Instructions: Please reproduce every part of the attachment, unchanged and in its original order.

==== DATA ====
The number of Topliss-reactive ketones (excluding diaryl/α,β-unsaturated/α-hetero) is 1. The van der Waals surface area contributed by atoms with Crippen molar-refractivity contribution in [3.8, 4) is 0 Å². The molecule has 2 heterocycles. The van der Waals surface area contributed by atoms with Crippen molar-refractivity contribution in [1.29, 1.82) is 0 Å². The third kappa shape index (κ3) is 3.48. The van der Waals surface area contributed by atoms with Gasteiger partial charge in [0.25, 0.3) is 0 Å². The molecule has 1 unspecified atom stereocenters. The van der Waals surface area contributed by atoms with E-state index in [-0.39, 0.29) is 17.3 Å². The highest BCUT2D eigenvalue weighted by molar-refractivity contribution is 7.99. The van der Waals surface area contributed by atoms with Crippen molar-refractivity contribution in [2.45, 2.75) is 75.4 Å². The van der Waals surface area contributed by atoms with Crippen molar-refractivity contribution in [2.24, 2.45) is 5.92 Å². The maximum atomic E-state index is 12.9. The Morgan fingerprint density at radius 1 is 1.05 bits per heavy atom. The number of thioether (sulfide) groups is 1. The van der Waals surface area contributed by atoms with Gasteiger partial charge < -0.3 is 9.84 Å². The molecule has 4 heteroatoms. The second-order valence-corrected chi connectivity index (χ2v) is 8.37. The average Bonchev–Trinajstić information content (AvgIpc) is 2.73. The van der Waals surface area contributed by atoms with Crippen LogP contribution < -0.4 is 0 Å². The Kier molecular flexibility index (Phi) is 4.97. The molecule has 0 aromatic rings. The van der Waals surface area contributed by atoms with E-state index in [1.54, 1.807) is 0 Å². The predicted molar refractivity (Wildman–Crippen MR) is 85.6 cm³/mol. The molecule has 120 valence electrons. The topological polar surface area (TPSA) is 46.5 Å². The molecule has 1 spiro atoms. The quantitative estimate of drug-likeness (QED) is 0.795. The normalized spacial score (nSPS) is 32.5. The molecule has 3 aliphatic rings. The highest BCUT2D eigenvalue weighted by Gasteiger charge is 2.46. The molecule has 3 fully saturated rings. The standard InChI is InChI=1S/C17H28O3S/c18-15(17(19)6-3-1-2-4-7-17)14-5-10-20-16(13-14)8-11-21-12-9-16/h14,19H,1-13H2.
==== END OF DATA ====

The number of Topliss-reactive ketones (excluding diaryl/α,β-unsaturated/α-hetero) is 1. The van der Waals surface area contributed by atoms with Crippen molar-refractivity contribution in [3.8, 4) is 0 Å². The molecule has 2 heterocycles. The van der Waals surface area contributed by atoms with Crippen molar-refractivity contribution in [1.29, 1.82) is 0 Å². The third kappa shape index (κ3) is 3.48. The van der Waals surface area contributed by atoms with Gasteiger partial charge in [0.25, 0.3) is 0 Å². The molecule has 1 unspecified atom stereocenters. The van der Waals surface area contributed by atoms with E-state index in [-0.39, 0.29) is 17.3 Å². The highest BCUT2D eigenvalue weighted by molar-refractivity contribution is 7.99. The van der Waals surface area contributed by atoms with Crippen molar-refractivity contribution in [2.45, 2.75) is 75.4 Å². The van der Waals surface area contributed by atoms with Crippen molar-refractivity contribution in [2.24, 2.45) is 5.92 Å². The maximum atomic E-state index is 12.9. The Morgan fingerprint density at radius 1 is 1.05 bits per heavy atom. The number of thioether (sulfide) groups is 1. The van der Waals surface area contributed by atoms with Gasteiger partial charge < -0.3 is 9.84 Å². The molecule has 4 heteroatoms. The second-order valence-corrected chi connectivity index (χ2v) is 8.37. The average Bonchev–Trinajstić information content (AvgIpc) is 2.73. The van der Waals surface area contributed by atoms with Crippen LogP contribution < -0.4 is 0 Å². The Kier molecular flexibility index (Phi) is 4.97. The molecule has 0 aromatic rings. The van der Waals surface area contributed by atoms with E-state index in [1.54, 1.807) is 0 Å². The predicted molar refractivity (Wildman–Crippen MR) is 85.6 cm³/mol. The molecule has 120 valence electrons. The topological polar surface area (TPSA) is 46.5 Å². The molecule has 1 spiro atoms. The quantitative estimate of drug-likeness (QED) is 0.795. The normalized spacial score (nSPS) is 32.5. The molecule has 3 aliphatic rings. The highest BCUT2D eigenvalue weighted by Gasteiger charge is 2.46. The molecule has 3 fully saturated rings. The standard InChI is InChI=1S/C17H28O3S/c18-15(17(19)6-3-1-2-4-7-17)14-5-10-20-16(13-14)8-11-21-12-9-16/h14,19H,1-13H2.